It is with great pride and happiness that I can announce our 2021/22 grey faced petrel (gfp) protection and monitoring a complete and wonderful success! All 10 monitored chicks survived being predated upon by introduced mammalian predators, nine of whom successfully fledged between early December and Mid-January. Seven of the nine chicks were banded with permanent identification bands which is the highest number we have been able to band since monitoring the birds from 2016. In a season with high rodent and stoat numbers being observed around Whangarei Heads the Trust is particularly stoked, and proud that the very intensive protection and monitoring activities at the breeding sites has proved successful and worth the effort!
What a great way to start 2022. We hope that you have all had a brilliant summer thus far too, it has certainly been a lovely festive/holiday season weather wise, with good pre-summer rains recharging the ground water table and beautiful (mostly) calm, warm, sunny days allowing for some great rest, recreation and relaxation. Most of our amazing volunteers have had a good break over January, and some of our rangers too. I am looking forward to some time off in early February with a trip to the South Island.
December 2021 and January 2022 have been just as busy as normal for the ranger team and some of the volunteers with routine mahi still needing our attention, as well as some increased pest plant control too. Predator control during these months have returned some interesting results with our December tracking tunnel survey resulting in a higher than average rat index of 5.48% (+/- 3%) (although still very low compared to most other areas). The index for mice came in at lot lower than average at 18.07 (+/-5%) and insects at a nice high level of 36.30% (+/-6%). Many locals that I speak with around Ocean Beach, Urquharts Bay, Taurikura, Reotahi have witnessed a very noticeable increase in rodent activity this summer compared to the last few seasons, perhaps a sign of the excellent food abundance after a wet winter and very warm spring producing plenty of food sources in our region. Research does show that when base food supplies (such as seeds for example) are in abundance invasive mammalian predators such as rats breed in high numbers, resulting in more food for stoats, cats etc. who then in turn breed high themselves as well.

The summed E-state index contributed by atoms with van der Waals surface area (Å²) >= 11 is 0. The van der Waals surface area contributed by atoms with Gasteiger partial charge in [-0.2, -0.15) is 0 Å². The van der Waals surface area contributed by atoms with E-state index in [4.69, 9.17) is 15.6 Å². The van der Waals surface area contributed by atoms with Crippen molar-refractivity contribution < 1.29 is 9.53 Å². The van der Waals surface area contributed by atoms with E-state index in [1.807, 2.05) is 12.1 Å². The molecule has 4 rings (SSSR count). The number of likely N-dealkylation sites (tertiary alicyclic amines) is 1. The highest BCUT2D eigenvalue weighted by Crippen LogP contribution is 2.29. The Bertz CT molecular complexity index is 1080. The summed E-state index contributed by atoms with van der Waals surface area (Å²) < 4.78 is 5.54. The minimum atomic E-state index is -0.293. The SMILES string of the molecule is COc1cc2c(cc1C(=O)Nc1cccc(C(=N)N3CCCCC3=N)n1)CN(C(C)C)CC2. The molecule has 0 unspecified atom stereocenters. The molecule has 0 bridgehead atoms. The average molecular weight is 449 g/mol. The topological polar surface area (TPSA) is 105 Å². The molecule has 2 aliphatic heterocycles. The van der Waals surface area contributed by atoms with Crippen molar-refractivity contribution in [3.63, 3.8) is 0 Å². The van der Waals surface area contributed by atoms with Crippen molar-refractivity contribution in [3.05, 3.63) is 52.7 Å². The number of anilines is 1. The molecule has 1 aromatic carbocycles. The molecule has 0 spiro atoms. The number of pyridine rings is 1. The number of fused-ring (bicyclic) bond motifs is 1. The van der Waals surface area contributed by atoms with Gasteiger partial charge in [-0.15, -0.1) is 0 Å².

Longer term evidence from experts, our data and other similar groups throughout Aotearoa (pre-dating this summer’s local rat spike) is indicating that the toxin we have been using known as Double Tap is not suitable for ongoing use, as some rats seem to be averse to the lure or the toxin combination. Double Tap is an excellent toxin to knockdown larger populations of rodents and possums, so the Trust will look to use it as a one off pulse tool in the years to come to switch out our ongoing rodent toxin (usually Pindone). What we do know from our monitoring is that Double Tap is excellent for mouse control. So, the rat increase is potentially linked to a combination of the two aforementioned issues, that being a natural heightened rodent breeding season and a less effective ongoing rodent toxin in Double Tap. The second issue will be dealt with by a switch out in rodent toxin.
Our recent addition of predator control equipment along the Ocean Beach Road boundary line (known as Load the Road) is really starting to pay dividends now. Our passionate and detailed ranger Keith Townsend checks all the devices along the road every two weeks and as you can see from the statistics in the full report the traps are bedded in and making some very important kills before those predators can reach the buffer and the reserve. We have added a few more traps to the private land buffer area network to the south of Ocean Beach Road and really wish to thank our local landowners for their ongoing support to access their land.